American RadioWorks |
(Photos: Franklin D. Roosevelt Presidential Library)

The First Family of Radio

When Franklin D. Roosevelt was elected president in 1932, he and first lady Eleanor Roosevelt both used the new medium of radio to reach into American homes like never before. They rallied the nation to combat the Great Depression and fight fascism. The Roosevelts forged an uncommonly personal relationship with the people. This documentary explores how FDR and ER's use of radio revolutionized the way Americans relate to the White House and its occupants.

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American RadioWorks |
(Photos: Franklin D. Roosevelt Presidential Library)

The First Family of Radio

When Franklin D. Roosevelt was elected president in 1932, he and first lady Eleanor Roosevelt both used the new medium of radio to reach into American homes like never before. They rallied the nation to combat the Great Depression and fight fascism. The Roosevelts forged an uncommonly personal relationship with the people. This documentary explores how FDR and ER's use of radio revolutionized the way Americans relate to the White House and its occupants.

Recent Posts

  • 11.17.14

    The Utility of a PhD

    Humanities professors at colleges and universities are re-thinking what it means to offer a PhD. The old model is proving unsustainable. It takes an average nine years to get a doctorate, but less than 60 percent of PhDs are finding tenure-track teaching jobs. This week, we look at a new report recommending academics view doctoral programs in a new light.
  • 11.10.14

    Radio: FDR’s ‘Natural Gift’

    President Franklin D. Roosevelt was a radio natural. He spoke in a confident, informal way, using simple words and phrases that were easy to grasp.
  • 11.12.14

    The Roosevelts as a political team

    Eleanor and Franklin Roosevelt were not the first White House couple to act as political partners, but they were the first to do so in such a public fashion.
  • 11.10.14

    Radio: The Internet of the 1930s

    Some predicted radio would be a powerful force for democratizing information and spreading knowledge to a vast population previously separated by geography or income. But the new technology also raised anxieties.

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Population Action International - $35,456.82 spent on 5 trips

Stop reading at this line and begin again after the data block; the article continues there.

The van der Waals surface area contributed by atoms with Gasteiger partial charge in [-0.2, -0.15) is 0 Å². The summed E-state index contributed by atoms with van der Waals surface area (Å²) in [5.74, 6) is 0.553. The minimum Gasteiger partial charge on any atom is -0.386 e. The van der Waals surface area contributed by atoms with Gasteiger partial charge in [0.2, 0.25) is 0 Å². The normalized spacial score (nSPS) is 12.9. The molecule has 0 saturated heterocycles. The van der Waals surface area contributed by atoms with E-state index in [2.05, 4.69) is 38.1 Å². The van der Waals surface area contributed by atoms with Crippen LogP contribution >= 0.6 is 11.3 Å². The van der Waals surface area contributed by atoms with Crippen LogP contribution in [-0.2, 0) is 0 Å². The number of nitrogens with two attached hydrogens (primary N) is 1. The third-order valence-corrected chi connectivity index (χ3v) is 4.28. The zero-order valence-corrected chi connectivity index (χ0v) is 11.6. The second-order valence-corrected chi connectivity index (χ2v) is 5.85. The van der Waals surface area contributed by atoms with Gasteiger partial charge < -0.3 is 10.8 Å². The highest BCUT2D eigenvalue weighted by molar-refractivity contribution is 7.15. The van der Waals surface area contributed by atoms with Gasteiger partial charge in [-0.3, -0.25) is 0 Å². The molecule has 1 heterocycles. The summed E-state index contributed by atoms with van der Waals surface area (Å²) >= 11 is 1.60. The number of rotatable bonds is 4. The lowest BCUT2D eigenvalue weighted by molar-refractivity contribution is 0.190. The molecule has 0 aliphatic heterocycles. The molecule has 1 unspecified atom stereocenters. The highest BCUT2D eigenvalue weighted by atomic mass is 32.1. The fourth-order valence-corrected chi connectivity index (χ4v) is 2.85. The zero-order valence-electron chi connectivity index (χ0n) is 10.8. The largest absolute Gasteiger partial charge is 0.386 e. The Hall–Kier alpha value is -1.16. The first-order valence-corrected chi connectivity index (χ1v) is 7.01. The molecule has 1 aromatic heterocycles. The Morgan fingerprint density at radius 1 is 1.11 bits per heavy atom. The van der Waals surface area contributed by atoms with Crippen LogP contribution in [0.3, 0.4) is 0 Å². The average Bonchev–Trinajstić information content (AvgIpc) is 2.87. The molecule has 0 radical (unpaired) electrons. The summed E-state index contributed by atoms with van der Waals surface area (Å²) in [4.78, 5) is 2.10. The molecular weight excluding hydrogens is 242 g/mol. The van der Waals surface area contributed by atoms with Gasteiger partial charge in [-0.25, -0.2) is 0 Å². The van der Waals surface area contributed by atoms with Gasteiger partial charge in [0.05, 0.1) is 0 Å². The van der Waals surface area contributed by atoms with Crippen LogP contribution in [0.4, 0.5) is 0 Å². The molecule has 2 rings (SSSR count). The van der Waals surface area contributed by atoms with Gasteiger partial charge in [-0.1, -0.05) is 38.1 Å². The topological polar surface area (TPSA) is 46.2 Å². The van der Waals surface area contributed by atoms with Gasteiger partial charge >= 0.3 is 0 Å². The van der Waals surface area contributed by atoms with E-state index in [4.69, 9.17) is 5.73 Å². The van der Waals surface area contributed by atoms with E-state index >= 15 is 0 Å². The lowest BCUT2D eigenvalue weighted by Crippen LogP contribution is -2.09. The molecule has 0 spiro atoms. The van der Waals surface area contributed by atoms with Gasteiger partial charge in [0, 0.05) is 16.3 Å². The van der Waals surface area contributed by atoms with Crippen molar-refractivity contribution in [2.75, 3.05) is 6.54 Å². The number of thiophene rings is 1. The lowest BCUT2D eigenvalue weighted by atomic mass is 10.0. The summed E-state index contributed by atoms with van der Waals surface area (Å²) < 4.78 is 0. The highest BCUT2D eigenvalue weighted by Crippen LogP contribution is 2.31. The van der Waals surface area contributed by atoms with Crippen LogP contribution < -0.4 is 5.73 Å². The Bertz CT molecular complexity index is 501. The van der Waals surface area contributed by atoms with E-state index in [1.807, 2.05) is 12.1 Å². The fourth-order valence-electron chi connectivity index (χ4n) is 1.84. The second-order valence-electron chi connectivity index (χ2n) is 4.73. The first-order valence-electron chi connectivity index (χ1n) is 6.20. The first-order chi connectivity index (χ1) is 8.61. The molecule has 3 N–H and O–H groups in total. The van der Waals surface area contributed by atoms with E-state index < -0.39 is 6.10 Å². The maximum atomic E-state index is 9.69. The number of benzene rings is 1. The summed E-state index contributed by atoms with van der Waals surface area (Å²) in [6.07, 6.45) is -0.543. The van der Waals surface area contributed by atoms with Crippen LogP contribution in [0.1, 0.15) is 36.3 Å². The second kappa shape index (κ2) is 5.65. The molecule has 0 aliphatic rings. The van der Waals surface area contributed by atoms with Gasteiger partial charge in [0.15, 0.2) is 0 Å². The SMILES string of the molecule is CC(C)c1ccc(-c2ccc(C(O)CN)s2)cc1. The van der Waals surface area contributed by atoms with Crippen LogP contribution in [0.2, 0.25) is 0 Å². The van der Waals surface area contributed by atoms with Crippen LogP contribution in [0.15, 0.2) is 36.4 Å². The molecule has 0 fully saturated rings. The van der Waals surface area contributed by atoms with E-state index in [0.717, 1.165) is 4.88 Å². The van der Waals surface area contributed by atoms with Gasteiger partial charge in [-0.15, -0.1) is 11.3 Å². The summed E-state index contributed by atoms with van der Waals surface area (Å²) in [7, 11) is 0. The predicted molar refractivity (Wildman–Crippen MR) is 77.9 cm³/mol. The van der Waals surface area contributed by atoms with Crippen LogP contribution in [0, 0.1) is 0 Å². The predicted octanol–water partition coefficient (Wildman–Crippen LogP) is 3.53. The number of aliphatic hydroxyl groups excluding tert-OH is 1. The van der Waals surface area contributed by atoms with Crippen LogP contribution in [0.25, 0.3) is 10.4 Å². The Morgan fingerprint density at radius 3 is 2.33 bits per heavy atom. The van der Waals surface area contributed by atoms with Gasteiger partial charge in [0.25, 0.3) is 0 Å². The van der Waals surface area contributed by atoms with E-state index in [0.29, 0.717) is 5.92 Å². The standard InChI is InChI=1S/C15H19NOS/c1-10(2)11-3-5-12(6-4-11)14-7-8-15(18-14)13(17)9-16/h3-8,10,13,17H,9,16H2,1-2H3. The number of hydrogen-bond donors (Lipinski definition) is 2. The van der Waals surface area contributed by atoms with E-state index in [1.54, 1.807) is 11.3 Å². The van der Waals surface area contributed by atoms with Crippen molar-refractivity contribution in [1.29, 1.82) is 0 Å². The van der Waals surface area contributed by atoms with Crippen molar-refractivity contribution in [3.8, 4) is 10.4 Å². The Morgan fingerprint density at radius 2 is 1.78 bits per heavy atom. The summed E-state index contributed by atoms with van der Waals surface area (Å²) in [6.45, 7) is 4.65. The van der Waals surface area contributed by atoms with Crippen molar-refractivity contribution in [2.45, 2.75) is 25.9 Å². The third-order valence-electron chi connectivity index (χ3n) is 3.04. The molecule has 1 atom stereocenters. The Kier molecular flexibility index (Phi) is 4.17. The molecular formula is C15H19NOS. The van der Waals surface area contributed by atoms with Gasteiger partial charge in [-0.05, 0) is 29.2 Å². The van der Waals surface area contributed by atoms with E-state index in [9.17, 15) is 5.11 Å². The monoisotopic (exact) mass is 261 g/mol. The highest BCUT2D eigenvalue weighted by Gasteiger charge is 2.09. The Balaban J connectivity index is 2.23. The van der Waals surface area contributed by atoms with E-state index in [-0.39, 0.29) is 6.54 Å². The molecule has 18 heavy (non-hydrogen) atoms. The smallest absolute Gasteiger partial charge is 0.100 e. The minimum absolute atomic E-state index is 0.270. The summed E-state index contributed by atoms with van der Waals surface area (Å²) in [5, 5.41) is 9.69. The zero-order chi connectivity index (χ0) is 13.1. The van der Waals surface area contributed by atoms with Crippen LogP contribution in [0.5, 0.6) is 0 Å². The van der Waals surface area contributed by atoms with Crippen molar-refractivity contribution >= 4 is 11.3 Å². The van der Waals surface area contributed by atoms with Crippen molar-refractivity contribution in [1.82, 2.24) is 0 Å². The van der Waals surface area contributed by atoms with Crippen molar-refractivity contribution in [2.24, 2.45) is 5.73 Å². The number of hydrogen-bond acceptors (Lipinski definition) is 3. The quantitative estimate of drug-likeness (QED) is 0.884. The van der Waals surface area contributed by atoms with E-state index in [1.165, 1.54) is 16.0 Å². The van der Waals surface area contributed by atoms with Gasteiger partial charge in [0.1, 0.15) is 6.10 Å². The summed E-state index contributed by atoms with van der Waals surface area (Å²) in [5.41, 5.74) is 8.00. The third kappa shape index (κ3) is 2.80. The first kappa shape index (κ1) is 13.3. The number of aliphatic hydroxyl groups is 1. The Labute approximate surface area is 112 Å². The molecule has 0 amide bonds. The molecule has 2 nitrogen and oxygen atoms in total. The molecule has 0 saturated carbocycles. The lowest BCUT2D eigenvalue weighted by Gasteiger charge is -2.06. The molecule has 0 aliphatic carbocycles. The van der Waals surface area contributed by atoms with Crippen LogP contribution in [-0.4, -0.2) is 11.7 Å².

63.0% spent on Democratic Party
0.0% spent on Independent Party
37.0% spent on Republican Party

CROWLEY, JOSEPH - Democratic Party
April 14, 2000 - April 23, 2000 (10 days)
Johannesburg, South Africa - Malawi
Co-sponsor(s): U.S. Committee for UNFPA
Purpose - visit HIV/AIDS projects, family planning, child survival
Total Cost - $10,361.20

GREENWOOD, JAMES C - Republican Party
April 6, 2001 - April 14, 2001 (9 days)
Morocco
Purpose - Get first hand knowledge on family planning
Total Cost - $7,680.00

LEE, BARBARA - Democratic Party
August 25, 2001 - September 4, 2001 (11 days)
South Africa
Purpose - Fact-finding trip, examining the effect of the global gag rule on international family planning
Total Cost - $5,480.12

SIMMONS, ROB - Republican Party
February 20, 2005 - February 24, 2005 (5 days)
Mexico City, Mexico
Co-sponsor(s): US Committee for UNFPA
Purpose - To examine programs funded by the U.N. Population Fund and discuss issues concerning Homeland Security
Total Cost - $5,436.50

LEE, BARBARA - Democratic Party
July 9, 2004 - July 14, 2004 (6 days)
Bangkok, Thailand
Purpose - Attend World HIV/AIDS conference
Total Cost - $6,499.00

American RadioWorks |
(Photos: Franklin D. Roosevelt Presidential Library)

The First Family of Radio

When Franklin D. Roosevelt was elected president in 1932, he and first lady Eleanor Roosevelt both used the new medium of radio to reach into American homes like never before. They rallied the nation to combat the Great Depression and fight fascism. The Roosevelts forged an uncommonly personal relationship with the people. This documentary explores how FDR and ER's use of radio revolutionized the way Americans relate to the White House and its occupants.

Recent Posts

  • 11.17.14

    The Utility of a PhD

    Humanities professors at colleges and universities are re-thinking what it means to offer a PhD. The old model is proving unsustainable. It takes an average nine years to get a doctorate, but less than 60 percent of PhDs are finding tenure-track teaching jobs. This week, we look at a new report recommending academics view doctoral programs in a new light.
  • 11.10.14

    Radio: FDR’s ‘Natural Gift’

    President Franklin D. Roosevelt was a radio natural. He spoke in a confident, informal way, using simple words and phrases that were easy to grasp.
  • 11.12.14

    The Roosevelts as a political team

    Eleanor and Franklin Roosevelt were not the first White House couple to act as political partners, but they were the first to do so in such a public fashion.
  • 11.10.14

    Radio: The Internet of the 1930s

    Some predicted radio would be a powerful force for democratizing information and spreading knowledge to a vast population previously separated by geography or income. But the new technology also raised anxieties.